Academic Profile : No longer with NTU

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Asst Prof Monamie Bhadra Haines
Assistant Professor, School of Social Sciences
Monamie Bhadra Haines is an Assistant Professor of Global Science, Technology, and Society (STS). She is committed to understanding the political and cultural implications of energy transitions in the developing world, specifically contexts in Asia.

Her current book project, Democratic Reactors: Nuclear Power, Activism, and Experiments with Credibility in India examines how diverse Indian polities have resisted and accommodated different manifestations of nuclear energy into their existing culture, politics, and environment from the 1960s to the present, with the aim of understanding the different practices and imaginaries of Indian democracy. The book interrogates how elite, urban activists practice Gandhian activism in the anti-nuclear context across different domains, and how they attempt to bring Gandhian subjectivities into being. She has advanced related arguments about the relationship between science and democracy in India in articles in Social Studies of Science; Science as Culture; Engaging Science, Technology and Society; and the Journal of Responsible Innovation (forthcoming). She has also written for broader audiences in New Mandala: New Perspectives on Southeast Asia, Academia SG, the The Cairo Review of Global Affairs.

Monamie's next major projects continue her interest in issues of energy and society.She will comparatively investigate how public-private partnerships in development communities are creating energy solutions and new markets in contexts of humanitarian crises, such as refugee camps in Bangladesh, Jordan and Uganda. She will examine how power is centralized, vulnerabilities are reproduced, and how alternative futures are made possible through the technologies of financialization and surveillance embedded in renewable energy systems for the poor.

Even with interests the politics of energy, Prof Monamie's interests at the intersections of science, technology and society are broad and cross-disciplinary, as evidenced by her academic degrees in the humanities, natural sciences and social sciences (STS). Her other projects include the political implications of wastewater surveillance in Singapore (with whom she is collaborating with wastewater monitoring scientists and engineers), as well as of contact tracing apps, with a focus on low-income migrant communities.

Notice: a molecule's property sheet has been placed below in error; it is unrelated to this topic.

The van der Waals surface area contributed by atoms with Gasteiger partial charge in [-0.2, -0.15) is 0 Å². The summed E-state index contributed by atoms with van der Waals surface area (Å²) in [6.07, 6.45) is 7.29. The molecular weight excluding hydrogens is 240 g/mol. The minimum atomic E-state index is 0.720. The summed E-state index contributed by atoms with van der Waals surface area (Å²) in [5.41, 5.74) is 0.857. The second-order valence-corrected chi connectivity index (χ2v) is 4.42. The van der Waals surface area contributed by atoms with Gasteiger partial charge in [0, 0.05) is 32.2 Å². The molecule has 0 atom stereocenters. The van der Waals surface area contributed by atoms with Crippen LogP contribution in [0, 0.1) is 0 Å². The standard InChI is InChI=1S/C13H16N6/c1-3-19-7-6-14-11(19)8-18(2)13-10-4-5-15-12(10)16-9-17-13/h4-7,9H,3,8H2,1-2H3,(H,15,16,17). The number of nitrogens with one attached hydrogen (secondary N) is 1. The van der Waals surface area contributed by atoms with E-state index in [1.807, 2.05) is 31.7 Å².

Prof Monamie teaches the Sociology core class, Contemporary Social Theory for undergraduates (HS3002) and graduates (HS7002), as well as an upper-level STS class, Terraformations: Technology, Culture and Nature in a Globalizing World (HS4037). She will be teaching Gender, Race and Technology in 2021.

Her research has been funded by the American Council of Learned Societies as well as the American Institute of Indian Studies through the University of Chicago. Monamie was awarded the Nicholas C. Mullins Award of 2016 for best graduate student paper from the Society for the Social Studies of Science (4S).

Monamie received her PhD and Masters degree in Human and Social Dimensions of Science and Technology from Arizona State University, and her Bachelors of Arts in English and Bachelor of Science (honours) in Geological Sciences from the University of Michigan, Ann Arbor.

Selected Publications (available at Researchgate:

Monamie Bhadra Haines and Sreela Sarkar (2020). "Sticks, Stones and the Secural Bones of Indian Democracy." Engaging Science, Technology, and Society. 6:133-141
Monamie Bhadra Haines (2019). "Contested Credibility Economies of Nuclear Power in India." Social Studies of Science. 49(1): 29-51.
Monamie Bhadra (2013). "Fighting Nuclear Energy, Fighting for India's Democracy." Science as Culture. 22(2): 238-246.
Monamie Bhadra (2012). "India's Nuclear Power Problem." The Cairo Review of Global Affairs. 5: 71-81.
My cross-disciplinary homes include: science and technology studies; postcolonial studies; political theory; energy policy

The primary areas I am interested include: the relationship between science and democracy; liberal and illiberal democratization; social movements; the politics of risk and uncertainty; energy transitions; renewable energy; nuclear power; solar power; humanitarian crisis; refugees; migration.

Secondary areas of interest include: disaster studies; science fiction; human-animal relationships.

Prof Bhadra welcomes applications from undergraduate and PhD students interested in developing projects in STS.
  • Fintech-Enabled Solar Power Platforms in Hong Kong and Singapore
  • Integrating Regulatory and Migrant Perspectives of Sewage Surveillance in Singapore
  • Sewage-based surveillance for rapid outbreak detection and intervention in Singapore
  • Sewage-based surveillance for rapid outbreak detection and intervention in Singapore (SSS)
  • The political implications of green energy entrepreneurship:comparing decentralized solar energy development in India and Bangladesh